An account on vote

It is still an ordeal in many parts of India to get to the voting venue, what with weather, distance and goons playing spoil sport. And even if you reach there on the appointed day, it is an even bigger pain to be held up in queues for hours before seeing the insides of the booth for what is increasingly being felt as an utterly useless exercise. But the act of voting itself is a darn simple affair, more so with EVMs. You are out in a jiffy and with a telltale ‘black mark’ to show that thou hast just committed a grave crime on thyself and fellow citizens: placing a politico in power!

Voting is democratic karma. Any day I would want to cast my vote than scoot. Rather, I don’t mind a black mark on each of my ten fingers for I would have given articulation to all the reasons, not exceeding ten, for I have only ten fingers, for voting or not voting for a candidate. But unfortunately the Constitution does not allow that … I mean it allows you to have ten fingers but not ten votes … and so, whatever the shortcomings of your political beneficiary, he gets your whole undivided unqualified vote without the option of rethink or recall for the benefactor. Reason why, once elected, the rep is a kite cut loose. Yet there are around 65% in our midst who perform their D Karma despite the overwhelming odds, like futility, farcicality and frauds. So what is it that drives them? More important, what is it that moulds their minds?

Poets, drunkards, sundry other spurned suitors, hen-pecked husbands and distraught fathers have traditionally held the female mind as the most difficult to fathom. But a voter’s worldview is deeper and more intriguing. Indeed, politicos would be willing to shell out half their collective booty to know the answers. (the rest lies in immovable assets!) Of course even that first half they would recover in no time if they knew the trick. Media, particularly the 24/7 channels, for their part would be more than keen to drop all current anchors and enlist new ones if the latter can read a voter’s thoughts. Psephology, the study of elections and voting behavior, may be just a five decade old ‘science’, but scores have wracked their brains to unravel the mysteries of the mass mind vis-a-vis the vote.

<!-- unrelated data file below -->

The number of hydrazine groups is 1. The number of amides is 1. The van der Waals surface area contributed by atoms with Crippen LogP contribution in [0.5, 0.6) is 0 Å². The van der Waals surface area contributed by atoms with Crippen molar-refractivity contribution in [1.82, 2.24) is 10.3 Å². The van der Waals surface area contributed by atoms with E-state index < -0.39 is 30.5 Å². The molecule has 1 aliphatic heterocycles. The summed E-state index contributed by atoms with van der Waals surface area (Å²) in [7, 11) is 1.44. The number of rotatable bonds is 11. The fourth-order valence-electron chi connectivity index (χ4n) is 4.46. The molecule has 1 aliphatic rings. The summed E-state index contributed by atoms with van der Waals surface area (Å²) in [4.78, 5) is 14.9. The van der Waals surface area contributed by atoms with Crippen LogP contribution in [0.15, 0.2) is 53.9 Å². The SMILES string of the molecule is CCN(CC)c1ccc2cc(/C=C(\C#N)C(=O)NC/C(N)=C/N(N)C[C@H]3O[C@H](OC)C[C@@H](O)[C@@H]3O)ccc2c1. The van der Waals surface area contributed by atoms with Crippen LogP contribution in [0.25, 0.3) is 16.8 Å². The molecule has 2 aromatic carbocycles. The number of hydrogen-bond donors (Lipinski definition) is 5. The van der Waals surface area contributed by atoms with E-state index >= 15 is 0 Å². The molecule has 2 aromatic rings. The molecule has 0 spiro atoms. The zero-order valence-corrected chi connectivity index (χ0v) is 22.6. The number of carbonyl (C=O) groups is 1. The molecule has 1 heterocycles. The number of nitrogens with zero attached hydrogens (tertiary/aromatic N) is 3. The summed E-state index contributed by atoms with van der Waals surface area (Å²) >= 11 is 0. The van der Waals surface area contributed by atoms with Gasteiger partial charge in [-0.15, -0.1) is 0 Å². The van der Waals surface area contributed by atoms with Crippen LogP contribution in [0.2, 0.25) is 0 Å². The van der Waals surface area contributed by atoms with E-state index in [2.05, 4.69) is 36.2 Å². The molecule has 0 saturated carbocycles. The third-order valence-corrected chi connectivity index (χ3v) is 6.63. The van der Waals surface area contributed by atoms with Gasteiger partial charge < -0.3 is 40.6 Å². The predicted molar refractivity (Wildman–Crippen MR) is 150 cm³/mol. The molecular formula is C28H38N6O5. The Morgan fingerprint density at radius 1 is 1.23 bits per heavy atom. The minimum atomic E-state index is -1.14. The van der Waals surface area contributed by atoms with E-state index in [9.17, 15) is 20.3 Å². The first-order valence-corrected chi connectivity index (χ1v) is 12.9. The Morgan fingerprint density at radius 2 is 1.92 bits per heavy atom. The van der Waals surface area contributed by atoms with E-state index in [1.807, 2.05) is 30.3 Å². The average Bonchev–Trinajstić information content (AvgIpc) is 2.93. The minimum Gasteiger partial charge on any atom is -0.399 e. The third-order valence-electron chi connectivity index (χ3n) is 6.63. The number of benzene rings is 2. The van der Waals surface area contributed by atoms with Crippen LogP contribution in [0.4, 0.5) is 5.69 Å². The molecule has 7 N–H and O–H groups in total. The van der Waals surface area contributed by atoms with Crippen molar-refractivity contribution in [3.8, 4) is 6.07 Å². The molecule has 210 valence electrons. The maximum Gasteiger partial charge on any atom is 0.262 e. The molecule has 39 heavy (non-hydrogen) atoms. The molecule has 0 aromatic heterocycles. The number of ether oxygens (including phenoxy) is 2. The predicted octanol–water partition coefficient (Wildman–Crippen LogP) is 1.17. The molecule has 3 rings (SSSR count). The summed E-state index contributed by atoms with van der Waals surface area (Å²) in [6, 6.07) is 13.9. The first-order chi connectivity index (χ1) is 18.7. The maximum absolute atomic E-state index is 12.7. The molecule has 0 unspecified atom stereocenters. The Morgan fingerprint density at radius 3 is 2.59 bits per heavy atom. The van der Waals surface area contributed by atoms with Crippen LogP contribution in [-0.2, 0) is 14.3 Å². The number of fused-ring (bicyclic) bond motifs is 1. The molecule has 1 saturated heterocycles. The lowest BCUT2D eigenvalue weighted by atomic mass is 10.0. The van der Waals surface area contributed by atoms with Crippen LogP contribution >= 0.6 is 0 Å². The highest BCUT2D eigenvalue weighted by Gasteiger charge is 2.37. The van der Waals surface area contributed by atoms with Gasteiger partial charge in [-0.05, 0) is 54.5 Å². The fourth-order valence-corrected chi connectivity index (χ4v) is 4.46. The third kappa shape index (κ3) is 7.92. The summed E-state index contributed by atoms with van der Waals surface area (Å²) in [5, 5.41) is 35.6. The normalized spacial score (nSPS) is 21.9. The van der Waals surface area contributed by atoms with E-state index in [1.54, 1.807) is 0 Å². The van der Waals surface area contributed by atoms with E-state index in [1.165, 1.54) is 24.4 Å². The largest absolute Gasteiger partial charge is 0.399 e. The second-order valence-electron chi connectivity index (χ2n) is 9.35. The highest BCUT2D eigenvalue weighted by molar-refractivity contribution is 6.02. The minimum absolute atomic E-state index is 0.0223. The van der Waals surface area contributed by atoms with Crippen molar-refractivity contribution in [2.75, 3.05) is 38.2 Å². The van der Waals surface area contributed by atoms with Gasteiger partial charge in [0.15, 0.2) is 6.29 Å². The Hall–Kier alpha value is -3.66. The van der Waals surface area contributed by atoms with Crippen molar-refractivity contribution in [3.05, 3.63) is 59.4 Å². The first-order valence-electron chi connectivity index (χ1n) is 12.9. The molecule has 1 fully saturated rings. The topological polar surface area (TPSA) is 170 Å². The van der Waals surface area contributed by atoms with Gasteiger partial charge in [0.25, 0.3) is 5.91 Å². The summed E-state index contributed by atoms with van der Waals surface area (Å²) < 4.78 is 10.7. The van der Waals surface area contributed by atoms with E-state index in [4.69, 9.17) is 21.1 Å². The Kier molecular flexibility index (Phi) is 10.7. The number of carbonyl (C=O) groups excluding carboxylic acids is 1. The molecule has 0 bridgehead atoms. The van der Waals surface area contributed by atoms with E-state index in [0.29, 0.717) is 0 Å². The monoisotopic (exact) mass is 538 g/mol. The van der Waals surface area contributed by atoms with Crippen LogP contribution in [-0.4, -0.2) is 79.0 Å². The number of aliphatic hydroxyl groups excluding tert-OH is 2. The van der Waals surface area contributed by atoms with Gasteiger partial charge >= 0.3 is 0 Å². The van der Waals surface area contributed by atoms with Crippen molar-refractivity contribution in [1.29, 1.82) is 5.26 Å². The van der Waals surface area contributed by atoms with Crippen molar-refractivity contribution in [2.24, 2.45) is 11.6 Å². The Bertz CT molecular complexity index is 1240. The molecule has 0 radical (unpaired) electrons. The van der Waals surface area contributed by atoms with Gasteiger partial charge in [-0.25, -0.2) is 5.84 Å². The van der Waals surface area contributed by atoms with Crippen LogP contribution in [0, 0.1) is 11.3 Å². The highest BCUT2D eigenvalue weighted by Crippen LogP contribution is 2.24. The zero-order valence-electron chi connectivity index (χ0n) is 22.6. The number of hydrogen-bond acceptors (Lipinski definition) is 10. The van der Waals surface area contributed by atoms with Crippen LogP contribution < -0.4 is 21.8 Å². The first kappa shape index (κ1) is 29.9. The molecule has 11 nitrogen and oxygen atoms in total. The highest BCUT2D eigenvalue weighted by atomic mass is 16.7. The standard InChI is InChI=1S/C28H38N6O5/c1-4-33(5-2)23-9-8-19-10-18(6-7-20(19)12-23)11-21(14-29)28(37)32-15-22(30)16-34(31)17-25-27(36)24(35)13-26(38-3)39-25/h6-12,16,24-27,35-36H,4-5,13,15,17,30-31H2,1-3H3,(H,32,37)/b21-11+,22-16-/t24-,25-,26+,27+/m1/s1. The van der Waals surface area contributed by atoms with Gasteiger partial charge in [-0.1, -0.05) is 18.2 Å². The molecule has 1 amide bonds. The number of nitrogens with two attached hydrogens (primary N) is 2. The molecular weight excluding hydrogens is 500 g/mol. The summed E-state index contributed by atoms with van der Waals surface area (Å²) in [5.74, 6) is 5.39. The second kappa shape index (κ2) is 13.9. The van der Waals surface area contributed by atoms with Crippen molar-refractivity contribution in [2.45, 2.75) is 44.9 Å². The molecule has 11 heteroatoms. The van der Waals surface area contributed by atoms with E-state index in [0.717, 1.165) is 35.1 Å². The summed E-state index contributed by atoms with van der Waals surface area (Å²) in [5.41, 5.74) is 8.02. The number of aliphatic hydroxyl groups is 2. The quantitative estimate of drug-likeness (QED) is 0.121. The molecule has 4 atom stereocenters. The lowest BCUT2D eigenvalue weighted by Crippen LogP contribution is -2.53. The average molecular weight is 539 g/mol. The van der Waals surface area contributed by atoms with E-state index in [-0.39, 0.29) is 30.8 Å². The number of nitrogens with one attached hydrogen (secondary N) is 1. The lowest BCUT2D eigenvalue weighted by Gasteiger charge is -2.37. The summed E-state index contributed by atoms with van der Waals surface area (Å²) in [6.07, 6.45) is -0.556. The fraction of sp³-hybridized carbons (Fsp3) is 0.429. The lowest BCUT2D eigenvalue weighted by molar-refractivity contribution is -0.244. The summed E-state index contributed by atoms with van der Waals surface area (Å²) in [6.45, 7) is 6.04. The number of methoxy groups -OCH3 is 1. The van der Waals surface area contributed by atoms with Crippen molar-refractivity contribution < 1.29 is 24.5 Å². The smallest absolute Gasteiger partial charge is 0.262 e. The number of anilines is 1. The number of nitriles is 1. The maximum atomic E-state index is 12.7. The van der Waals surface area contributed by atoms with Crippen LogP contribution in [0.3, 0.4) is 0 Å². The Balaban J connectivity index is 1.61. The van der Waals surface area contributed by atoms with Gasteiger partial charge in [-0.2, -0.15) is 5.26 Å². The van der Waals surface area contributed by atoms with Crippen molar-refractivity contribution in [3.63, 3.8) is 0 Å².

But elections since the dawn of electoral history have been notorious for causing upsets, confounding pundits and confusing politicos. The recent assembly polls to five States too have thrown up their own share of red herrings and decoys. The results are by no means dramatic. Yet they are remarkable for the lack of it. As usual, predictions, even the few that were tentatively advanced, fell flat. Anti-incumbency was supposed to consume Shivraj Chauhan in MP and Sheila Dikshit in Delhi. Well, Sheila aunty is still incumbent while Chauhan remains ship shape. In Chhattisgarh too the incumbent got bent a little but was not broken. In Rajasthan, even Congressmen concede that had it not been for dissidents Vasundhra would have won comfortably. In fact, the anti-incumbent mood was only with in the BJP! I plead ignorance in Mizoram where the incumbent perished. But by and large, it is the fast dwindling fraternity of psephologists who are up against anti-incumbency!

There are other surprises. Advani and Sonia are conspicuously absent in the credits. The local netas have clearly eclipsed the national leaders. Of course, no one is blaming the high commands for failure either, but that has always been the case, at least in the Congress. Again, the Mumbai terror attacks on poll eve were supposed to swell the BJP vote bank. Well, the terror cheque bounced. Of course, the pundits have now promptly put away their practised poll wisdom, post facto. The revised rules are: Performers are exempt from anti-incumbency; national politicians count little in States; and Assembly polls are all about bread and butter problems, while life or death issues like terror do not figure. Sounds quite logical … till the voters trump these revelations too!